The basic story of the Essex (which has been recounted in Nathaniel Philbrick's excellent In the Heart of the Sea, as well as many, many, other worthy books and articles) is as follows. The whaleship Essex, sailing under first-time captain George Pollard, left Nantucket on August 12, 1819. It had a mixed crew of Nantucketers and mainlanders and included a number of African-American sailors (Philbrick's book delves deeply into the dynamics of this mix). After getting knocked down in a storm only two days out, they proceeded around Cape Horn to the west coast of South America and then to the offshore whaling grounds, far from the coast, which had just been discovered in 1818.
On November 20, 1820, the ship was at 0° 40' south latitude, 119° 0' west longitude. Whales were sighted and most of the crew took to the ship's three whaleboats in pursuit. One of the small boats was damaged by a whale that it had harpooned (a common occurrence) and so it returned to the Essex for repairs. As the first mate, Owen Chase, hammered canvas onto the damaged boat, a very large sperm whale was spotted near the ship. Here's how Chase described what happened next:
... he came down upon us with full speed, and struck the ship with his head, just forward of the fore-chains; he gave us such an appalling and tremendous jar, as nearly threw us all on our faces. The ship brought up as suddenly and violently as if she had struck a rock, and trembled for a few seconds like a leaf. We looked at each other with perfect amazement, deprived almost of the power of speech...
I perceived the head of the ship to be gradually settling down in the water; I then ordered the signal to be set for the other boats, which, scarcely had I despatched, before I again discovered the whale, apparently in convulsions, on the top of the water, about one hundred rods to leeward. He was enveloped in the foam of the sea, that his continual and violent thrashing about in the water had created around him, and I could distinctly see him smite his jaws together, as if distracted with rage and fury. He remained a short time in this situation, and then started off with great velocity, across the bows of the ship, to windward. By this time the ship had settled down a considerable distance in the water, and I gave her up for lost. ...
I was aroused with the cry of a man at the hatch-way, "here he is – he is making for us again." I turned around, and saw him about one hundred rods directly ahead of us, coming down apparently with twice his ordinary speed, and to me at that moment, it appeared with tenfold fury and vengeance in his aspect. The surf flew in all directions about him, and his course towards us was marked by a white foam of a rod in width, which he made with the continual violent thrashing of his tail; his head was about half out of water, and in that way he came upon, and again struck the ship...He struck her to windward, directly under the cathead, and completely stove in her bows. He passed under the ship again, went off to leeward, and we saw no more of him.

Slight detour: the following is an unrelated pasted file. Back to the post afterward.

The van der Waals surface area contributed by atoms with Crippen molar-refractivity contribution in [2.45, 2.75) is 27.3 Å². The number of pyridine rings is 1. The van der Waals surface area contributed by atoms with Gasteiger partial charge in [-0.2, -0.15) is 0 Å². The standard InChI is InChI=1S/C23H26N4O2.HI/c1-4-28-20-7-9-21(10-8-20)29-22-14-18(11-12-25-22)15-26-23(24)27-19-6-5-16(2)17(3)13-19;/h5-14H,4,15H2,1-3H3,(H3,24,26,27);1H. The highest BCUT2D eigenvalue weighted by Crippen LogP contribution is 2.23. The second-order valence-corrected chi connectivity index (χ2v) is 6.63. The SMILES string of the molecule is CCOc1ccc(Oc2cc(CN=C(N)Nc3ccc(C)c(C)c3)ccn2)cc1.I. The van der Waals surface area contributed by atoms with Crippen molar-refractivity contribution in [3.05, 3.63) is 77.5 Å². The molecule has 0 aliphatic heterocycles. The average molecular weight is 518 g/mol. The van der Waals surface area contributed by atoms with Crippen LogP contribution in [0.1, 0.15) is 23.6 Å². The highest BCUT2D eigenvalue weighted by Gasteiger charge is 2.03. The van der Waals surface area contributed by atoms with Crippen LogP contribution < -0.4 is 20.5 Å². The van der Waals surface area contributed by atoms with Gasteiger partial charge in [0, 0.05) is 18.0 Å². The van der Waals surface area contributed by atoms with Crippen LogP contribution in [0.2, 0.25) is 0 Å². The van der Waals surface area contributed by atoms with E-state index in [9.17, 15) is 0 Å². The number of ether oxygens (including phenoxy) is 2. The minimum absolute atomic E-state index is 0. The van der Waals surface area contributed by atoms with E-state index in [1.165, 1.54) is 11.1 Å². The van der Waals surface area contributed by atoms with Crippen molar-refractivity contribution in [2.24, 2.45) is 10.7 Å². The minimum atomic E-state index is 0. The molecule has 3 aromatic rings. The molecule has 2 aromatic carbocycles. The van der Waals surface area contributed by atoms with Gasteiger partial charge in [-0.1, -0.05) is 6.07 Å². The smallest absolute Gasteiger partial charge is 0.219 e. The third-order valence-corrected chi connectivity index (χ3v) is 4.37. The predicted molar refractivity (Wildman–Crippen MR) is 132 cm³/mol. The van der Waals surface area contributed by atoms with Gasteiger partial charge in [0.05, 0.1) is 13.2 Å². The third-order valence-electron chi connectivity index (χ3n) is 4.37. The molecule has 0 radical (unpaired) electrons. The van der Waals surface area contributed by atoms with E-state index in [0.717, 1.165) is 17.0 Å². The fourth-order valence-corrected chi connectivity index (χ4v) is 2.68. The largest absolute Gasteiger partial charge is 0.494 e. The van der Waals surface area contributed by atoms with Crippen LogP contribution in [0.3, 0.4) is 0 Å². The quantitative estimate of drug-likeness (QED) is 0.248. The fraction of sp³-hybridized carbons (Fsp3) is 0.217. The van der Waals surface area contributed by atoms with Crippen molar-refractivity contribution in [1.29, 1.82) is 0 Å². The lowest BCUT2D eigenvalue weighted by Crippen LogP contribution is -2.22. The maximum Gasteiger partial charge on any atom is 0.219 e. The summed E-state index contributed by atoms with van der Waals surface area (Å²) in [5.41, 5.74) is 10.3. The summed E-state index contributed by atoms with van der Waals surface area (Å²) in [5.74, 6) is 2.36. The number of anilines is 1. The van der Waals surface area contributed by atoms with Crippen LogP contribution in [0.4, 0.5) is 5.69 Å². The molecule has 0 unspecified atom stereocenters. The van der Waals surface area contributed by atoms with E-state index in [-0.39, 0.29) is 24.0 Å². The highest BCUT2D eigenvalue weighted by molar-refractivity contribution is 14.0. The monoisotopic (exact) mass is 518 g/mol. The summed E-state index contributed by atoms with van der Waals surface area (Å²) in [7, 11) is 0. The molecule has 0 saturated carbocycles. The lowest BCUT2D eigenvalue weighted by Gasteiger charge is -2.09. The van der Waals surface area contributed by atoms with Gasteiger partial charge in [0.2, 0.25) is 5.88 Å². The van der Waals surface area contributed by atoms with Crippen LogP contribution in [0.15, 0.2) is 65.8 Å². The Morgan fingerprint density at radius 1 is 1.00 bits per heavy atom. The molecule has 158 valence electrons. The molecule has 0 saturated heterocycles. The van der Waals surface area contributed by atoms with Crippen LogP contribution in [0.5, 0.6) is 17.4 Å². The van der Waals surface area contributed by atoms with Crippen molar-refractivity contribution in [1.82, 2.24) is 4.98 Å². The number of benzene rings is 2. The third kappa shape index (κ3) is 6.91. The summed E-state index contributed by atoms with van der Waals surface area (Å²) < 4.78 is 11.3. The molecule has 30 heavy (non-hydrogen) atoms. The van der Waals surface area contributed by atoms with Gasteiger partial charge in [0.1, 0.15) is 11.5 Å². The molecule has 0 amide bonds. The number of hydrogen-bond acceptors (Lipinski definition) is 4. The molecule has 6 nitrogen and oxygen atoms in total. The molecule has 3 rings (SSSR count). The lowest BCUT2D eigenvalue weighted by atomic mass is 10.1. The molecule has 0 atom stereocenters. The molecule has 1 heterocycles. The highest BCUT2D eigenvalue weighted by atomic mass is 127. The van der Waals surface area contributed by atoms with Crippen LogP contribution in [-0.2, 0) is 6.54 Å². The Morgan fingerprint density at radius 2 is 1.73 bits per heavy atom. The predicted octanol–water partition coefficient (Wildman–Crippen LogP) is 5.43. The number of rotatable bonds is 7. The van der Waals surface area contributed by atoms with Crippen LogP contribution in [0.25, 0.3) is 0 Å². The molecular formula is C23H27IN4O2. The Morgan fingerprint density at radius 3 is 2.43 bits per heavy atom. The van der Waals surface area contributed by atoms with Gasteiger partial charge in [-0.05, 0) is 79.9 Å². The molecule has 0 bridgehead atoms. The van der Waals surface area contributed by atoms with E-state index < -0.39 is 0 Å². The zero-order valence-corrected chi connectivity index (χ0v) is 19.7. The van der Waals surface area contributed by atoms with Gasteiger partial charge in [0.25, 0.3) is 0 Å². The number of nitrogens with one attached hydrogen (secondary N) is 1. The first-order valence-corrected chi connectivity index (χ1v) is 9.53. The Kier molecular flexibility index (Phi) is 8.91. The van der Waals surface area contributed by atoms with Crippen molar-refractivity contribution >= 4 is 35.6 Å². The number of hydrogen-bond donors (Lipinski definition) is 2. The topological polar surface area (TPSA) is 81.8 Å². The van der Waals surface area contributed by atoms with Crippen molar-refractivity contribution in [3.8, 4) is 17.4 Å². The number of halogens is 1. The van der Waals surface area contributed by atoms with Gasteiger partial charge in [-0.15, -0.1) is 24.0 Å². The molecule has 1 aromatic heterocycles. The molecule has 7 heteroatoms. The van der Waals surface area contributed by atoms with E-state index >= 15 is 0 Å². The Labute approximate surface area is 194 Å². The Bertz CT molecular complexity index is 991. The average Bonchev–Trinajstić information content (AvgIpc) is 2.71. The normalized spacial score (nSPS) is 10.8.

The twenty men of the Essex had some time to gather supplies from the doomed ship into the three whaleboats, but they soon had to face the fact that they were stranded in small boats in a remote part of the Pacific Ocean. The closest inhabited lands were the Marquesas and Society Islands, about 1500 miles to the west, but rumors of cannibalism there led them to steer for South America, which was about 2000 miles away against the prevailing winds and currents.
After a month at sea, the boats landed on deserted Henderson Island. Three men chose to stay there; the remaining seventeen pressed on. The boats eventually got separated; one was lost but the other two were rescued after 90 and 95 days at sea. The five survivors in those boats had been forced to rely on cannibalism, in one case actually drawing lots and killing a man for food. The three men on Henderson were also alive, barely, when a rescue party manged to reach them, bringing the total number of survivors to eight.
Herman Melville, Moby Dick, or, The whale New York: Harper & Brothers, 1851
AL1 .M531mo 851b. Collection of the Rosenbach.